Transit agency wants extra bus from Highlands to Maroon Lake
The Roaring Fork Transit Agency expects to add bus service from Highlands Village to Maroon Lake this summer.
While the new service is not intended to replace the current seasonal service from Rubey Park to Maroon Lake, it could reduce traffic and parking problems in Aspen. The project is a result of cooperation between RFTA, the U.S. Forest Service, Highlands Village and the Aspen Skiing Co.
In recent years, RFTA has run the Maroon Lake buses every 20 minutes, from 9 a.m. to 5 p.m. RFTA operations manager Paul Hilts said in the coming season, there will be two departures per hour from Highlands, and the service from Rubey Park will be reduced to twice hourly. Whether that will provide for enough buses isn’t known, Hilts said.
“Until you run it, you don’t know for sure,” he said. “We’ll take what we learn this summer and apply it in the future.”
The service is expected to be used both by motorists who have been turned back at the Maroon Lake entrance station and by visitors coming up Highway 82. Jim Upchurch, Aspen District ranger for the U.S. Forest Service, said his agency turns back at least 200 vehicles daily at the entrance station.
“Right now, the only option we can give them is to go downtown and get a bus from Rubey,” Upchurch said. This contributes to traffic and parking problems in Aspen.
“What we’re trying to do is balance the traffic,” Upchurch said. Highlands is closer, and it has a lot of parking.
The current service is operated under an agreement between RFTA and the Forest Service. The $5 bus fare includes visitors’ entrance fees. A new agreement will be more complex.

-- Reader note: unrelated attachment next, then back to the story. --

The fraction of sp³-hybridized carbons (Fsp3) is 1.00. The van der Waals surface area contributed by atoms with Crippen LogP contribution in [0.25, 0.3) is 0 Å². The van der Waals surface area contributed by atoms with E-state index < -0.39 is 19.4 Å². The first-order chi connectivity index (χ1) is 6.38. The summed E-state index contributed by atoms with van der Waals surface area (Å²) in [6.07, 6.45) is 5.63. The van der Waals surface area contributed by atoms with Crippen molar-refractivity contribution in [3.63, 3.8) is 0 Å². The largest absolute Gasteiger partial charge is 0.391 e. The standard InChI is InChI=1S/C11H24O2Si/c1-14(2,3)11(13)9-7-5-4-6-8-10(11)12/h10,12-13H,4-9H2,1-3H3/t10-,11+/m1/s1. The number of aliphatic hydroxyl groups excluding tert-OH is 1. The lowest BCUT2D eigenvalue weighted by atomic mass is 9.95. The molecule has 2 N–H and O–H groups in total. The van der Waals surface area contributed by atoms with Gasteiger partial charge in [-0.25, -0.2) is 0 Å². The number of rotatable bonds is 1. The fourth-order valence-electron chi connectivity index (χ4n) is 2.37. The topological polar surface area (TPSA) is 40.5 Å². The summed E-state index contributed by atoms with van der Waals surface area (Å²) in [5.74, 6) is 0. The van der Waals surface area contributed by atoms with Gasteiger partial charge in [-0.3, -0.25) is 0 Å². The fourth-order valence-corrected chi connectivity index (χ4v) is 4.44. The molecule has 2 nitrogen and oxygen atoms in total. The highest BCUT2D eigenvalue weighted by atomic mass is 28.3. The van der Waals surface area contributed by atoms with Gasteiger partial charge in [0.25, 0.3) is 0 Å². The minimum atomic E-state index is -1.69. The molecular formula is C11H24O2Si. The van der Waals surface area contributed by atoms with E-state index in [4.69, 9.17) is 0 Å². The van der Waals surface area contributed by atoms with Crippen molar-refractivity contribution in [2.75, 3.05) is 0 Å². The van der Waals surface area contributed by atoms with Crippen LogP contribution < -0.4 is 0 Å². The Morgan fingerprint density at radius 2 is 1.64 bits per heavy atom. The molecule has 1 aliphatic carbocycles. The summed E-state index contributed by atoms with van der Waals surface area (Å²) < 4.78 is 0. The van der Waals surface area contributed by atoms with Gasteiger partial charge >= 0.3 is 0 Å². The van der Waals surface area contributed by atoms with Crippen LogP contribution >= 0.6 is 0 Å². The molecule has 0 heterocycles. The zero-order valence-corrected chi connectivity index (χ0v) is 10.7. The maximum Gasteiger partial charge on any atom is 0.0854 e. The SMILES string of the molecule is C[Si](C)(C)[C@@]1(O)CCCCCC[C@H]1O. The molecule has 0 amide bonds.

“We’ve tried to structure this so there are incentives for [Highlands] and the Forest Service to get us as many riders as possible,” Hilts said.
Highlands Village will allow free parking, the Skico will provide a ticket sales person at Highlands and RFTA will provide equipment and drivers.
Hilts credited Georgia Hanson of Hines, the company that developed Highlands Village, with pulling the project together.
“She’s been instrumental in getting the Skico and RFTA and the Forest Service together on this,” he said. “She’s put a lot of time and energy into the project.”
Hanson was not available for comment.
The new schedule will require one more driver per day, but no additional equipment, Hilts said.
“We’ve tried to use the resources we have,” he said.
Numerous arrangements must be made before the new service becomes a reality, Hilts said, but it is RFTA’s intention to carry out the plan.
Bus service to the Maroon Bells originated from Highlands when the ski area was under the ownership of Whip Jones. The service was moved to Rubey Park in the early 1990s.
Extending the Maroon Lake bus schedule into the evening is also under discussion, Upchurch said. It’s thought that more people might ride the bus for an afternoon hike if they could catch a return bus later than 5 p.m.
“It’s something we need to look at,” Upchurch said.
Hilts said Highlands Village may schedule a late sweep with a shuttle bus for the coming season. If that service is successful, he said, RFTA might step in with a late bus in the future.
Upchurch said the Forest Service is looking into offering a season bus pass that would be tied into a season entrance pass to the Maroon Lake area.
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